During the process of choosing terms for the final version, 16 of the 23 terms were translated easily because there was no disagreement between the term used in the original version when compared with the back-translation. Seven terms needed reassessment to ensure that they maintained the three criteria of semantic equivalence proposed methodologically and did not acquire different emotional meanings in English to those used in the original version. These terms were discussed internally among the authors of this article and two translators who took part in the translation process.

It is worth mentioning the difficulties involved when dealing with a scale for accessing countertransferential feelings. The subjectivity of the concept of CT (open to multiple interpretations), the unconscious functioning of CT, and the varying definitions of the concept throughout the history of psychoanalysis raise problems for this research and could limit it. Another difficulty that was encountered during the study was caused by semantic clashes between the two languages: it is known that however much care is taken when undertaking a translation, concepts, definitions, and the individual characteristics of a language can be lost in translation.

Future adaptation into other languages should follow the same process and should be compared with the back-translated version in this article. It should also be stressed that future translations and adaptations should primarily be conducted in countries in which English is the first language.

The small number of translators could be a limitation of this study and reduce the reliability of the translation. Since there are no versions of the RSCT in other languages, harmonization and comparison with the back-translated version were not conducted. This limitation could be overcome by translating the instrument into a third language and then performing these procedures.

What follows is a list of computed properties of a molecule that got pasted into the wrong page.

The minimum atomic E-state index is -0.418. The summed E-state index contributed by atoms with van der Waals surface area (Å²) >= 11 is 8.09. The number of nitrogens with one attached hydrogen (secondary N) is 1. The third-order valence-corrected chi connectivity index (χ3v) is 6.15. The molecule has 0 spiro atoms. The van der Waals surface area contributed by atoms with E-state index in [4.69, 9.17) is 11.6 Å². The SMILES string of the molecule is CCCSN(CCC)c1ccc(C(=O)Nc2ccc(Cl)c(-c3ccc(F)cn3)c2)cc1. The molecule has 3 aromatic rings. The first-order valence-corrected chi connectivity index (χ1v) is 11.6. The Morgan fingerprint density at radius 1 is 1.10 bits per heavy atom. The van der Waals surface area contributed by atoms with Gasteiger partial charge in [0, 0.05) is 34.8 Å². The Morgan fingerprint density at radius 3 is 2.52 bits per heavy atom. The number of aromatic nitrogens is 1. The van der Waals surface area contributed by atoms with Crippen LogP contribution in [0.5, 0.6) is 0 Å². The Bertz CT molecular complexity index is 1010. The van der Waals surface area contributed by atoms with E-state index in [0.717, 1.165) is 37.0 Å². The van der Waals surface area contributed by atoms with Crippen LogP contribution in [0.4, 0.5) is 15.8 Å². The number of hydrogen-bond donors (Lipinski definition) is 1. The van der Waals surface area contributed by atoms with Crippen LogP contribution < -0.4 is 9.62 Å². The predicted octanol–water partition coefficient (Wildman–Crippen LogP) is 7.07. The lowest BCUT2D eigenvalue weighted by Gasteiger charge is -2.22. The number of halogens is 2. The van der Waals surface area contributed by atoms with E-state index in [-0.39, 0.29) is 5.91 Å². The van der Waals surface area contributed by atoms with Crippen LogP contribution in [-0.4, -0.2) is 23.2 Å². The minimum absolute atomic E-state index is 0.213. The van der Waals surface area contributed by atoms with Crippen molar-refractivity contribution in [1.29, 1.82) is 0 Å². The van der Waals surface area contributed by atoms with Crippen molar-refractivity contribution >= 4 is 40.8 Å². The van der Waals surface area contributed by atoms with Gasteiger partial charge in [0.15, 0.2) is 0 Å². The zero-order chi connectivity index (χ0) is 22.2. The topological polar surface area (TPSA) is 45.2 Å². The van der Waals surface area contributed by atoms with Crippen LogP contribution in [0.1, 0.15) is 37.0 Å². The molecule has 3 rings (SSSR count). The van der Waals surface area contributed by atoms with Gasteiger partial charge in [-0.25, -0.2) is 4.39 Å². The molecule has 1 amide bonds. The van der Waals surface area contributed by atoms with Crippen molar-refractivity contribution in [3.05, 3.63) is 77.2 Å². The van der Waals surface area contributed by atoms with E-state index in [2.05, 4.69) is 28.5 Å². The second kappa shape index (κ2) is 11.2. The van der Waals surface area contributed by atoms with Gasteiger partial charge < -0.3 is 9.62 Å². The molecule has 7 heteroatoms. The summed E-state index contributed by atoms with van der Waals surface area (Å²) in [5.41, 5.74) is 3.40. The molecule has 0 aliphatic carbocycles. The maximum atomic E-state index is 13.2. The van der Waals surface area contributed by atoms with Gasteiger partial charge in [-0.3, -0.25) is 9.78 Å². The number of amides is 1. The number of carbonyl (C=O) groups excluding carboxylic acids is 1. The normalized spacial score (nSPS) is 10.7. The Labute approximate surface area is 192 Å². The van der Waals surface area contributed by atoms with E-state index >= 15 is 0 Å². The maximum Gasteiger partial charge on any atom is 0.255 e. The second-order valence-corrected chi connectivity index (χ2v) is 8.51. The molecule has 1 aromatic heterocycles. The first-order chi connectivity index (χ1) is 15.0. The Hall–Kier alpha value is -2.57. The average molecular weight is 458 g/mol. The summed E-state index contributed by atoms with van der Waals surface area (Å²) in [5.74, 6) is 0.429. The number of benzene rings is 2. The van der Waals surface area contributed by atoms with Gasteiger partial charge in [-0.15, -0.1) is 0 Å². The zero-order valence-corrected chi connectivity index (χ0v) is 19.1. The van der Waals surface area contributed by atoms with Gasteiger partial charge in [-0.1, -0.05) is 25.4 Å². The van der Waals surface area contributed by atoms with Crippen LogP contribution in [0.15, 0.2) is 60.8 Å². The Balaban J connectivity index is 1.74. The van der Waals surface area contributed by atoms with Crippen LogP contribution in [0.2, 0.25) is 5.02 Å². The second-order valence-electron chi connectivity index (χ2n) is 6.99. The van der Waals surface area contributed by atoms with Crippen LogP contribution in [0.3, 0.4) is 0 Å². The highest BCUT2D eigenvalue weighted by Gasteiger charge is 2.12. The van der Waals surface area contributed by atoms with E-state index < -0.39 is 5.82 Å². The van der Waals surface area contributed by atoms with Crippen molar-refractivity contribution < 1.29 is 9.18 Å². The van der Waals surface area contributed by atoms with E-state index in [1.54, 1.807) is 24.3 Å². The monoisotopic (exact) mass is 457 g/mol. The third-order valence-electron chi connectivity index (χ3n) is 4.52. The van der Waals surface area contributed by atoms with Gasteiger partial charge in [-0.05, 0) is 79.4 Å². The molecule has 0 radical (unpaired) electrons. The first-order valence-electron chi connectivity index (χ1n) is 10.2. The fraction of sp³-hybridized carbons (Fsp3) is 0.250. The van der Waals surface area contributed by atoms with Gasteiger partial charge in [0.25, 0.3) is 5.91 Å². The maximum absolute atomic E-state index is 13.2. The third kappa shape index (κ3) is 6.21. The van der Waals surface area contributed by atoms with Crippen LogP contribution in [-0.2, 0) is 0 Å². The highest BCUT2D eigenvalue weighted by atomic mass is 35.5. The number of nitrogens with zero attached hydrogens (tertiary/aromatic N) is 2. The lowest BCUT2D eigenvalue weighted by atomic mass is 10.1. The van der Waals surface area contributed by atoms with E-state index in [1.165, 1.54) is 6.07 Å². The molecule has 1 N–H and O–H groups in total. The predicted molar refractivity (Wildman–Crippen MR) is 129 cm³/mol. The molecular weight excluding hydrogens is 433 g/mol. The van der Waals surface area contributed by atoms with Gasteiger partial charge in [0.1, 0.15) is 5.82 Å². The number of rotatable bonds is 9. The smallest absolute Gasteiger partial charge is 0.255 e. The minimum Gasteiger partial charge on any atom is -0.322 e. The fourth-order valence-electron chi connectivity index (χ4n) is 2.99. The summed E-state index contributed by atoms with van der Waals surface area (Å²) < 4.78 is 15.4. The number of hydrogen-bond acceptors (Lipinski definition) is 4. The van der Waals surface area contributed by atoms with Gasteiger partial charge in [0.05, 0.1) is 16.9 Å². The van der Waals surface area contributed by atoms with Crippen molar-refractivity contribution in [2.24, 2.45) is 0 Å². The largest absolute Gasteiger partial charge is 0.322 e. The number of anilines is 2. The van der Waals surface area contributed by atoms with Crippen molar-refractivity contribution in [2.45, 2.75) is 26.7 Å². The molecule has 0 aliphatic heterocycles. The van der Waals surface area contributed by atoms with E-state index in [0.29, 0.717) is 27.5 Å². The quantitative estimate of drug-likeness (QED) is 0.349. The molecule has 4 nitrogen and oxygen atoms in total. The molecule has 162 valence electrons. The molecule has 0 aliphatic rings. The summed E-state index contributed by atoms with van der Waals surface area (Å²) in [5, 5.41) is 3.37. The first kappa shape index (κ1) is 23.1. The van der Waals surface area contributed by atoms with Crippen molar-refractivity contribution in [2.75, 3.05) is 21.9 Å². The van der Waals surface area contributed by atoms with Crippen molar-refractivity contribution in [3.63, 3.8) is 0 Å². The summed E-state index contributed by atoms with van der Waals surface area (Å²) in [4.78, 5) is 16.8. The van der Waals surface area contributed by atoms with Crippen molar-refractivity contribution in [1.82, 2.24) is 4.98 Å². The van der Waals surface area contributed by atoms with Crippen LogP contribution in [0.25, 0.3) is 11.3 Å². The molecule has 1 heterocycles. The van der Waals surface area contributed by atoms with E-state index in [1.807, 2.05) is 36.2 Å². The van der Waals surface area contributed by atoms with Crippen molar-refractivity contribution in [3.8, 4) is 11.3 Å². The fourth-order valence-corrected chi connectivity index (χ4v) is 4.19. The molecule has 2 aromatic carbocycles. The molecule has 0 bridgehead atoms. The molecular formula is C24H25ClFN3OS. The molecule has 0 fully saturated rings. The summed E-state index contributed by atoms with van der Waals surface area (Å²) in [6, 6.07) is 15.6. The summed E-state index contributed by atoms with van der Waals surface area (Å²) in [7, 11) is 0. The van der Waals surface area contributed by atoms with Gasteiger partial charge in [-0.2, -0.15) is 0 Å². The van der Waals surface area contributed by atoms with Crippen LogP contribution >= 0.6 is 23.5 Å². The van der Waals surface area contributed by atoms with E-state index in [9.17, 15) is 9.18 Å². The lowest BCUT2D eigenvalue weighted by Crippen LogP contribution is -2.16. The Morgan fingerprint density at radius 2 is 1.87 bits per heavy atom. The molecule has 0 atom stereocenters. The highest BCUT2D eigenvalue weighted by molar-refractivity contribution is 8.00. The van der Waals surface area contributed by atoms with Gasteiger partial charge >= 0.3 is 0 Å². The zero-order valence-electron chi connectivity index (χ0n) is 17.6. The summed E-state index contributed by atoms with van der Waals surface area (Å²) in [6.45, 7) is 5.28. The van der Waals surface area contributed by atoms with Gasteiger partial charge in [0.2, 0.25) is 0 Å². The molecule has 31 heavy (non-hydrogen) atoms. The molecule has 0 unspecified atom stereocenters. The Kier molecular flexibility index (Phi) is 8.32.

The original version of the RSCT was translated and adapted into American English following rigorous international standards. The instrument is already available for use, although validation is still ongoing and will be the subject of future studies.

We believe that this instrument should be especially useful for assessment of conscious countertransferential feelings. Additionally, its translation into English should not only facilitate its use in other countries, it should also facilitate its translation into additional languages.


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Financial support: none

Received: November 18, 2015; Accepted: April 18, 2016

Correspondence: Rafael Mondrzak Rua Alvares Machado, 44/404 90630-010 - Porto Alegre, RS - Brazil Tel.: +55 (51) 99962.8822 E-mail:

No conflicts of interest declared concerning the publication of this article